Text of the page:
Cocked and loaded; riflery starts today on island

Even the coaches would have to agree: the activity is more a skill than a

sport.

Kapa’a coach CSM Oliver McGuire related air riflery more to bowling

than football in its demand on participants.

But it is that skill, and the

concentration and focus that accompanies it, that makes riflery a

highly-competitive, hotly-contested event around the island and around the

state.

Even new to Kaua’i, and, thus, not familiar with the procedures of

covering riflery, one need not dig too deep to learn that, as in football,

Waimea is the school to beat on the island when the season kicks off Thursday.

The Menehunes’ boys and girls were champions of the Kaua’i Interscholastic

Federation last season, and the Waimea women finished second in the state in

1999; the boys sixth.

What vaults the Menehunes to the forefront of the

KIF, seems to be Major Victor Aguilar’s ability to offer his shooters more

opportunities to compete.

“The KIF season is a big thing, it’s what gets

things going,” Aguilar said. “But we are able to show the kids that there’s

more out there.”

Consequently, two of Aguilar’s shooters, daughter Kristen,

and Albert Santos, qualified for the National Junior Olympics, an

invitation-only event, last year.

“If these kids want to be good,” the

coach said. “they have to shoot more than six times a year.”

With

experienced returnees and a disciplined program, competitors will have to be on

top of their game to compete with the Menehunes.

“Waimea is a good team

with good shooters,” McGuire said. “They kind of seem to be the team to

beat.”

Regardless, there’s more, McGuire said, to the competition than

victory.

“There’s a lot of character building in shooting,” the coach said.

“You have to possess concentration and you have to learn how to relax, compose

yourself and compete.

“Besides, any competition can teach.”

The

Warriors carry 13 boys and 11 girls on their team.

McGuire said Wency

Luczon should be a shooter to watch. The junior is returning for her third year

on the squad. For the boys, McGuire suggested keeping an eye out for senior Jan

Hase and junior Jonathan Ibanez.

“They have proven to be my best two

shooters in practice,” McGuire said. “We’ll see in competition.”

As with

cross-country, boys’ soccer, girls’ swimming and track, the Island School is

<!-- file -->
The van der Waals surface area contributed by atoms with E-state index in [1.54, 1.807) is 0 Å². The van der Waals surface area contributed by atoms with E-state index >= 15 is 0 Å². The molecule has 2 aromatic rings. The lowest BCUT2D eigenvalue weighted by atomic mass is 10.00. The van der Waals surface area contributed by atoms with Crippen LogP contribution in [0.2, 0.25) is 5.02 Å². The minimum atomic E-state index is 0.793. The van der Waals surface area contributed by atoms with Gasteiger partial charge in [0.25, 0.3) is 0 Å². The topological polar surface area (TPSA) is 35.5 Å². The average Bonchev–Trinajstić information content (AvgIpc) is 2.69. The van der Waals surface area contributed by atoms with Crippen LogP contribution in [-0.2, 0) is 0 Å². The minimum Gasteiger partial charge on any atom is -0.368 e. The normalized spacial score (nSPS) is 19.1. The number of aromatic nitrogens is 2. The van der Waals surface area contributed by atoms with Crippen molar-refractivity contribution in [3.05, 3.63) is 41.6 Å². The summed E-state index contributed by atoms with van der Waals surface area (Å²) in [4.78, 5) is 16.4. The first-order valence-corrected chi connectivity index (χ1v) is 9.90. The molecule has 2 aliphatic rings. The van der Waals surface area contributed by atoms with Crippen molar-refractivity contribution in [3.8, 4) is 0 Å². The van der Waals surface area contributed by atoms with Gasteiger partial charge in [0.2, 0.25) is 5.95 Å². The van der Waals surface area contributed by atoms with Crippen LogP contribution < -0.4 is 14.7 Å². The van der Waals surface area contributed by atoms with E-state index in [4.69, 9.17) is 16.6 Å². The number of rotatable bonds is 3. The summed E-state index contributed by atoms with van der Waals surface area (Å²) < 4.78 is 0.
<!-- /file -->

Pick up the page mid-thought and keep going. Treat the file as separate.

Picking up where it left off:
slated to participate in riflery again this year. Which is saying plenty for

the school, situated on a 30-acre campus behind Kaua’i Community

College.

“We only have 50 kids at the high school level,” athletic

director/riflery coach Sean Magoun said. “So there’s not a very deep pool to

pull from.”

Another hardship for the Island School to overcome is the lack

of military leadership at the coaching level.

“We don’t have those programs

where we can get some trained backing,” Magoun said. “And we don’t really have

the training facilities.

“No big deal. We’re going after it.”

Magoun

will be looking for leadership from Justin Geurber.

“Justin has shown a lot

of potential,” Magoun said.

Danielle Fisher returns to lead the Island

School girls into battle.

At Kaua’i, Major Melvin Manglona is the first to

admit that his boys seem to be a bit slow kicking things into high

gear.

But, then, the Kaua’i squad as a whole has been tardy in getting off

the ground for the 2000 season.

“I just got the kids out there for the

first lesson yesterday,” Manglona said Tuesday. “But we’ll be ready.

“I’ll

be pretty confident when we take on the Island School or Kapa’a, but Waimea

will be tough.”

Manglona seemed especially excited about his girls’

prospects. With good reason. Last year, the coach had one of the better

shooters on the island in Victoria Tsugawa. She returns for her senior year

this season. Andrew Barklow returns to lead the boys.

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